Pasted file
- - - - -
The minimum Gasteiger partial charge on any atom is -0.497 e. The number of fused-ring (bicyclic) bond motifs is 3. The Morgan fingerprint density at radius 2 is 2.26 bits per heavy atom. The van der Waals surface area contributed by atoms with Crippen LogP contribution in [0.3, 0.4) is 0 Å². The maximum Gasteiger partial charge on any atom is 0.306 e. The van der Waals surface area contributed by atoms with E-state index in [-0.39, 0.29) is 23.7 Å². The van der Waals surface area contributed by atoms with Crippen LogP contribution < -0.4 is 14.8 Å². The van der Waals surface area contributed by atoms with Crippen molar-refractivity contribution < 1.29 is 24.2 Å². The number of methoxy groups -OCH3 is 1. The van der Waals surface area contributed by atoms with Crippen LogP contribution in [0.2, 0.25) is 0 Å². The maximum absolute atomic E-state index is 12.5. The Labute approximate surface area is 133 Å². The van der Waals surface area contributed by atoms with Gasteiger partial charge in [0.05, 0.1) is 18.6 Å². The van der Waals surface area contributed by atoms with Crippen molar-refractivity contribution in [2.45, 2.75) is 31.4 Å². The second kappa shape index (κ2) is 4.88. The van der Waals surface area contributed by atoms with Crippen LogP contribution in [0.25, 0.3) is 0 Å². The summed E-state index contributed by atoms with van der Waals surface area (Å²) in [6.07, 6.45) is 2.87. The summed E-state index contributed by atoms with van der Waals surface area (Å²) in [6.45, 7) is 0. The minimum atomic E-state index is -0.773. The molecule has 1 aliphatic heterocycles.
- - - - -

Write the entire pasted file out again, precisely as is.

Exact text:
The minimum Gasteiger partial charge on any atom is -0.497 e. The number of fused-ring (bicyclic) bond motifs is 3. The Morgan fingerprint density at radius 2 is 2.26 bits per heavy atom. The van der Waals surface area contributed by atoms with Crippen LogP contribution in [0.3, 0.4) is 0 Å². The maximum Gasteiger partial charge on any atom is 0.306 e. The van der Waals surface area contributed by atoms with E-state index in [-0.39, 0.29) is 23.7 Å². The van der Waals surface area contributed by atoms with Crippen LogP contribution < -0.4 is 14.8 Å². The van der Waals surface area contributed by atoms with Crippen molar-refractivity contribution < 1.29 is 24.2 Å². The number of methoxy groups -OCH3 is 1. The van der Waals surface area contributed by atoms with Crippen LogP contribution in [0.2, 0.25) is 0 Å². The maximum absolute atomic E-state index is 12.5. The Labute approximate surface area is 133 Å². The van der Waals surface area contributed by atoms with Gasteiger partial charge in [0.05, 0.1) is 18.6 Å². The van der Waals surface area contributed by atoms with Crippen molar-refractivity contribution in [2.45, 2.75) is 31.4 Å². The second kappa shape index (κ2) is 4.88. The van der Waals surface area contributed by atoms with Crippen LogP contribution in [0.25, 0.3) is 0 Å². The summed E-state index contributed by atoms with van der Waals surface area (Å²) in [6.07, 6.45) is 2.87. The summed E-state index contributed by atoms with van der Waals surface area (Å²) in [6.45, 7) is 0. The minimum atomic E-state index is -0.773. The molecule has 1 aliphatic heterocycles.